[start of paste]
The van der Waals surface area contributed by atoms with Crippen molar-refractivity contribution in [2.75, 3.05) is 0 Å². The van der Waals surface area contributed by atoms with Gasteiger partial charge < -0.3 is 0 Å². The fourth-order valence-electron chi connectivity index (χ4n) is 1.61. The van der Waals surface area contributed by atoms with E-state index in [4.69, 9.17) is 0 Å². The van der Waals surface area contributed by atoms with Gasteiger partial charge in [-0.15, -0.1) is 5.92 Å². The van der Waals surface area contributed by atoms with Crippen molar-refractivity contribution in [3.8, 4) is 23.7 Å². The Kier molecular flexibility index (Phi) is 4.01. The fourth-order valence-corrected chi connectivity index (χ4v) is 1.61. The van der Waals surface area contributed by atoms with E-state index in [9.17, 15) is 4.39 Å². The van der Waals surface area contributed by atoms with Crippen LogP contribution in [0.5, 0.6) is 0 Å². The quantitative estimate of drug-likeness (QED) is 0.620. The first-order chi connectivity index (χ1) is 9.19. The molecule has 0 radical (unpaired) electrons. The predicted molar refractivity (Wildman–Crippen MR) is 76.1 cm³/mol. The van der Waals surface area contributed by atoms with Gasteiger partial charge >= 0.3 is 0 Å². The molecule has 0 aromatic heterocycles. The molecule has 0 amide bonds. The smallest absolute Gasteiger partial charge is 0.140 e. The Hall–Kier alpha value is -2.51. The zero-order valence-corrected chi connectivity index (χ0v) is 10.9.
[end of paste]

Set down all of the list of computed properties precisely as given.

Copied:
The van der Waals surface area contributed by atoms with Crippen molar-refractivity contribution in [2.75, 3.05) is 0 Å². The van der Waals surface area contributed by atoms with Gasteiger partial charge < -0.3 is 0 Å². The fourth-order valence-electron chi connectivity index (χ4n) is 1.61. The van der Waals surface area contributed by atoms with E-state index in [4.69, 9.17) is 0 Å². The van der Waals surface area contributed by atoms with Gasteiger partial charge in [-0.15, -0.1) is 5.92 Å². The van der Waals surface area contributed by atoms with Crippen molar-refractivity contribution in [3.8, 4) is 23.7 Å². The Kier molecular flexibility index (Phi) is 4.01. The fourth-order valence-corrected chi connectivity index (χ4v) is 1.61. The van der Waals surface area contributed by atoms with E-state index in [9.17, 15) is 4.39 Å². The van der Waals surface area contributed by atoms with Crippen LogP contribution in [0.5, 0.6) is 0 Å². The quantitative estimate of drug-likeness (QED) is 0.620. The first-order chi connectivity index (χ1) is 9.19. The molecule has 0 radical (unpaired) electrons. The predicted molar refractivity (Wildman–Crippen MR) is 76.1 cm³/mol. The van der Waals surface area contributed by atoms with Gasteiger partial charge >= 0.3 is 0 Å². The molecule has 0 aromatic heterocycles. The molecule has 0 amide bonds. The smallest absolute Gasteiger partial charge is 0.140 e. The Hall–Kier alpha value is -2.51. The zero-order valence-corrected chi connectivity index (χ0v) is 10.9.